These candied walnuts are crunchy, sweet, and last but not least super easy to make. This is the best candied walnuts recipe you’ve ever tried.
This crunchy candied walnuts recipe is one of my favorite recipes. I love the way the walnuts turn out at the end of the process: crunchy, sweet and super shiny.
If you notice, most of candied walnuts recipes out there have the white sugar coated the outside of walnuts. It likes you eating and munching on granulated sugar, in my opinion.
With the methods used in this recipe, we will get rid of that white coat. Instead, a shiny and very attracting coat is in place.
To sum up, these crunchy candied walnuts are not only tasty but also look amazing. You might not even believe they’re homemade after you finished cooking.
Facts about walnuts
Walnuts, together with peanuts, are non-nut nuts.
Because generally, nuts are the edible single-seed kernel of a fruit surrounded by a hard shell. While walnuts have two kernels and peanuts are legumes that grow underground.
Walnuts are relatives of pecans. They are native to Europe, North America and Asia.
Inside the US, pecans perhaps are the most famous and popular nuts. However, outside of the US, walnuts are more popular.
Walnuts are often used in baked goods, side dishes or cold pressed for oil.
The most common variety of walnuts are English walnuts, now grown primarily in California.
Black walnuts, native to Appalachia, has a dark brown meat and very strong flavor.
Health benefits of walnuts
According to Healthline, there are several science-based health benefits of walnuts.
- They have higher antioxidant level than any other nuts
- Walnuts are a good source of omega-3 which helps to reduce heart disease
- Walnuts may help to decrease inflammation which the root of many bad diseases like diabetes, heart disease, and cancer
- They can support good brain function and aging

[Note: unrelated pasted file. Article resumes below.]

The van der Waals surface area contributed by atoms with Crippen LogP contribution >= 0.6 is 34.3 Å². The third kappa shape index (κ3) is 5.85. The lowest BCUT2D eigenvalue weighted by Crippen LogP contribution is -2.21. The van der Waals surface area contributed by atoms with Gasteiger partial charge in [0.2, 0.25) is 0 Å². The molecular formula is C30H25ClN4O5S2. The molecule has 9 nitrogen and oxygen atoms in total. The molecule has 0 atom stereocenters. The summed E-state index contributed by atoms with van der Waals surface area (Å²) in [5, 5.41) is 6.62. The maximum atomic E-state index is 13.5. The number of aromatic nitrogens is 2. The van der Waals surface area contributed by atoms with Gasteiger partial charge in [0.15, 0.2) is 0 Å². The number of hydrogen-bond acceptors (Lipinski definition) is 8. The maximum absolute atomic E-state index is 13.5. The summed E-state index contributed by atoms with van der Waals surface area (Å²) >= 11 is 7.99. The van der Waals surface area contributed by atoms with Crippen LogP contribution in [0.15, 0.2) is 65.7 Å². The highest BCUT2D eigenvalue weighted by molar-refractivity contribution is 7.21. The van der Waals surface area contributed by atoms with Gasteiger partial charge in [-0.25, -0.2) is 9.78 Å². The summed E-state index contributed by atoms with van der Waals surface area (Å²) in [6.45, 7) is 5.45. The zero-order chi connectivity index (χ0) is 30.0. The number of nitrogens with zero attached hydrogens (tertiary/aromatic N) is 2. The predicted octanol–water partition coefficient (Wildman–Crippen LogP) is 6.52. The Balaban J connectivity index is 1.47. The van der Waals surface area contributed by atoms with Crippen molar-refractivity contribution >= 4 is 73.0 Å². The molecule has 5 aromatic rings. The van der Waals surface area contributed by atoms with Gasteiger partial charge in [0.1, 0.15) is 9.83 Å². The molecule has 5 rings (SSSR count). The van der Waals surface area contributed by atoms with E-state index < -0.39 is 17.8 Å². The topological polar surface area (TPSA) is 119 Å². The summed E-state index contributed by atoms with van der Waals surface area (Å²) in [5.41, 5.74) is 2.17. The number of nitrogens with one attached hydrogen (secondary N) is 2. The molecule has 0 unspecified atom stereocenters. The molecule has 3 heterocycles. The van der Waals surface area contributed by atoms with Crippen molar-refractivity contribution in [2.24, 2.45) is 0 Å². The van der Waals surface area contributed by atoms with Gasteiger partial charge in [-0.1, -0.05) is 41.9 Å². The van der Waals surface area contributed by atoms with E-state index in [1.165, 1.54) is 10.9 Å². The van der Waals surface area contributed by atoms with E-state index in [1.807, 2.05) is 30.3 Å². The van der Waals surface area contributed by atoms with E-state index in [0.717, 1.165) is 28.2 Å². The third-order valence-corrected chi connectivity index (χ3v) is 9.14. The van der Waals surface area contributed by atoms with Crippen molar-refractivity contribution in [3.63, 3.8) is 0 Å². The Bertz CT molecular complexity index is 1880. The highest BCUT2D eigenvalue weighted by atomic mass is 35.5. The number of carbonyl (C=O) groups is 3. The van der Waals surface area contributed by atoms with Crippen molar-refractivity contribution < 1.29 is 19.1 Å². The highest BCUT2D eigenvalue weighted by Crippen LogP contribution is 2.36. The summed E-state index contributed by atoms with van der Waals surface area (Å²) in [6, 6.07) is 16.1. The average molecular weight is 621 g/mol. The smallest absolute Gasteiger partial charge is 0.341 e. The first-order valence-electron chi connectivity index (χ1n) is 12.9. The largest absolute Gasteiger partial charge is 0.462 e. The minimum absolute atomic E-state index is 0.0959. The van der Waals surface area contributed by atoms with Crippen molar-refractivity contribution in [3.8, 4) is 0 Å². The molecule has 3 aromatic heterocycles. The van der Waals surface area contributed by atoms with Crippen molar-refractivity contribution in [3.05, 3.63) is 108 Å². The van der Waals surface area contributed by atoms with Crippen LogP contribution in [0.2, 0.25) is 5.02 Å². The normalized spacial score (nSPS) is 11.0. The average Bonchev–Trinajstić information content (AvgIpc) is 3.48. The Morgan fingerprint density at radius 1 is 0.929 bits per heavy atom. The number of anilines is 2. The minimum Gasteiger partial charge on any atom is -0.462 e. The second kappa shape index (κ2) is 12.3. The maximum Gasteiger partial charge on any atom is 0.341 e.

Ingredients, variations, pairings and storage of this crunchy candied walnuts recipe
It is best to use raw walnuts. However, if salted walnuts or flavored walnuts are all you have, they can still be used in this recipe.
There are couple of variations you can do with this recipe: replace the walnuts then you have candied cashews and candied pecans
The beautiful of candied walnuts is you can do a lot of things with them.
You can eat them as they are because they are delicious. Just a soft warning, you might be addicted to their sweetness. Bonus: my cats love these snacks.
Walnuts, or nuts in general, are high in fat so that make them very vulnerable to rancidity and odor absorption. Rancidity is caused by temperature, light, air, exposed surface, and traces of metal (Science Direct).
So it is best to store walnuts and their relatives in a nonmetal, airtight container in a cool, dark place.
Crunchy Candied Walnuts
- Food mesh strainer OR
- Stainless steel colander
- 1 small rimmed baking pan lined with paper towel
- 1 small rimmed baking pan lined with parchment paper
- 2 c raw walnuts or flavored walnuts
- 1/2 c sugar
- 2 c water
- vegetable oil as needed
- In a sauce pan, combine walnuts, sugar, and water bring to boil then reduce the heat to medium. The water shoulbe be enough to cover walnuts completely. Add more if needed.
- Let the walnut mixture simmer. Remember to not stir the pot contantly or it might cause sugar to crystalize.
- The mixture should be simmer from 15 to 20 minutes. You can give the mixture a few stir when it is half way of the process (after boiling for 10 minutes) to coat the walnuts evenly with sugar syrup.
- When many white bubbles start to appear on the surface, and the liquid reduced by third, turn off the heat immediately. Don't let the sugar crystalize and form a white coat outside of walnuts and don't wait until the liquid reduce completely to turn off the heat.
- Remove the pot from the heat immediately and strain walnuts through a food mesh or stainless steel colander.
- Quickly lay the walnuts 1 inch away from each others on a rimmed baking pan that lined with paper towel or the walnuts will start sticking together.
- In a cooking pot, fill enough vegetable oil to fry walnuts (about 4 cups of oil).
- Bring oil temperature to at least 350F. Divide the walnuts into 3 batches and deep fry each batch for 2 minutes or until the color of walnuts turn brown-ish.
- Immediately take walnuts out and line on rimmed baking pan line with parchment paper. If you use paper towel or oil-absorbed paper, the candied walnuts will stick to the paper and very hard to take them apart.
- Remember to have a little space between each walnut (about 1 in) or they might stick to each other.
- Let the walnut cool completely to room temperature before store them in an nonmetal airtight containers in a cool, dark place. They can be kept for up to a week.
- Eat them in a form of candied walnut or serve them as garnish or topping of a dessert and salad (see note below). Enjoy!